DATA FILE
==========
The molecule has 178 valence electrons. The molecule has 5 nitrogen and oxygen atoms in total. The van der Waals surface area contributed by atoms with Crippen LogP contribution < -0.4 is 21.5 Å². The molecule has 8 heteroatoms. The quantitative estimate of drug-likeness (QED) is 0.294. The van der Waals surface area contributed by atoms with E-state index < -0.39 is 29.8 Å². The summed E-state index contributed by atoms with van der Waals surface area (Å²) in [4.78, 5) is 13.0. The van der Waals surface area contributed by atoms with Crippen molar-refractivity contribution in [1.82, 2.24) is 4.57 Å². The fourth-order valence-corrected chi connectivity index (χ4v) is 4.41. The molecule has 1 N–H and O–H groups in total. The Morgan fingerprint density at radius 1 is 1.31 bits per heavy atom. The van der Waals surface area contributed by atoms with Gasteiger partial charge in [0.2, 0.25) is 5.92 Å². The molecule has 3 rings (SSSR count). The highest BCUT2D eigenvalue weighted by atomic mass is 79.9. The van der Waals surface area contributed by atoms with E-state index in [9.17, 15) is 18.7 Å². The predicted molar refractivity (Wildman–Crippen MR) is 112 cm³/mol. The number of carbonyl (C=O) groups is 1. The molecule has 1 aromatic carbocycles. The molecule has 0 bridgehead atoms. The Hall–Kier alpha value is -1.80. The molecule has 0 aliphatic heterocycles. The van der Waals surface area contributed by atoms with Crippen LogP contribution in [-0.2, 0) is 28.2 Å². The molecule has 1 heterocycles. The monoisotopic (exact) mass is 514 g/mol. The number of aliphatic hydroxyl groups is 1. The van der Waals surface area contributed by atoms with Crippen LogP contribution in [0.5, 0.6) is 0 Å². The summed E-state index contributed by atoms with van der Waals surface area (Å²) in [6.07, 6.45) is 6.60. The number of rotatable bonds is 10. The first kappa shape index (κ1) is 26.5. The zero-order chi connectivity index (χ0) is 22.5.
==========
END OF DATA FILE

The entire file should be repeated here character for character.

The molecule has 178 valence electrons. The molecule has 5 nitrogen and oxygen atoms in total. The van der Waals surface area contributed by atoms with Crippen LogP contribution < -0.4 is 21.5 Å². The molecule has 8 heteroatoms. The quantitative estimate of drug-likeness (QED) is 0.294. The van der Waals surface area contributed by atoms with E-state index < -0.39 is 29.8 Å². The summed E-state index contributed by atoms with van der Waals surface area (Å²) in [4.78, 5) is 13.0. The van der Waals surface area contributed by atoms with Crippen molar-refractivity contribution in [1.82, 2.24) is 4.57 Å². The fourth-order valence-corrected chi connectivity index (χ4v) is 4.41. The molecule has 1 N–H and O–H groups in total. The Morgan fingerprint density at radius 1 is 1.31 bits per heavy atom. The van der Waals surface area contributed by atoms with Gasteiger partial charge in [0.2, 0.25) is 5.92 Å². The molecule has 3 rings (SSSR count). The highest BCUT2D eigenvalue weighted by atomic mass is 79.9. The van der Waals surface area contributed by atoms with E-state index in [9.17, 15) is 18.7 Å². The predicted molar refractivity (Wildman–Crippen MR) is 112 cm³/mol. The number of carbonyl (C=O) groups is 1. The molecule has 1 aromatic carbocycles. The molecule has 0 bridgehead atoms. The Hall–Kier alpha value is -1.80. The molecule has 0 aliphatic heterocycles. The van der Waals surface area contributed by atoms with Crippen LogP contribution in [-0.2, 0) is 28.2 Å². The molecule has 1 heterocycles. The monoisotopic (exact) mass is 514 g/mol. The number of aliphatic hydroxyl groups is 1. The van der Waals surface area contributed by atoms with Crippen LogP contribution in [0.5, 0.6) is 0 Å². The summed E-state index contributed by atoms with van der Waals surface area (Å²) in [6.07, 6.45) is 6.60. The number of rotatable bonds is 10. The first kappa shape index (κ1) is 26.5. The zero-order chi connectivity index (χ0) is 22.5.